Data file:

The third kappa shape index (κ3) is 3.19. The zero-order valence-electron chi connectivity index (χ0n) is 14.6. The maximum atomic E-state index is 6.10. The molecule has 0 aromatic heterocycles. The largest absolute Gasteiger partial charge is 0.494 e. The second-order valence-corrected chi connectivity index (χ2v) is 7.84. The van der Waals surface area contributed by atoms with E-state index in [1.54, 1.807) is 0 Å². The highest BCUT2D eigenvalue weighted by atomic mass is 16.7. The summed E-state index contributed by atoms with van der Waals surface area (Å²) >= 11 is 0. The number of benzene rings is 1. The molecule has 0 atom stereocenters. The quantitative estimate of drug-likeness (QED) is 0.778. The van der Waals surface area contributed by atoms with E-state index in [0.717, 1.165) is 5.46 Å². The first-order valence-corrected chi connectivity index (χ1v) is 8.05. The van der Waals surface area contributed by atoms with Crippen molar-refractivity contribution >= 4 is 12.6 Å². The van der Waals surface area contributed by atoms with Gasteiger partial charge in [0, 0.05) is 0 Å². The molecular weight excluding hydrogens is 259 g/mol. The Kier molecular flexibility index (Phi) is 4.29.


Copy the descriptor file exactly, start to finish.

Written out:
The third kappa shape index (κ3) is 3.19. The zero-order valence-electron chi connectivity index (χ0n) is 14.6. The maximum atomic E-state index is 6.10. The molecule has 0 aromatic heterocycles. The largest absolute Gasteiger partial charge is 0.494 e. The second-order valence-corrected chi connectivity index (χ2v) is 7.84. The van der Waals surface area contributed by atoms with E-state index in [1.54, 1.807) is 0 Å². The highest BCUT2D eigenvalue weighted by atomic mass is 16.7. The summed E-state index contributed by atoms with van der Waals surface area (Å²) >= 11 is 0. The number of benzene rings is 1. The molecule has 0 atom stereocenters. The quantitative estimate of drug-likeness (QED) is 0.778. The van der Waals surface area contributed by atoms with E-state index in [0.717, 1.165) is 5.46 Å². The first-order valence-corrected chi connectivity index (χ1v) is 8.05. The van der Waals surface area contributed by atoms with Crippen molar-refractivity contribution >= 4 is 12.6 Å². The van der Waals surface area contributed by atoms with Gasteiger partial charge in [0, 0.05) is 0 Å². The molecular weight excluding hydrogens is 259 g/mol. The Kier molecular flexibility index (Phi) is 4.29.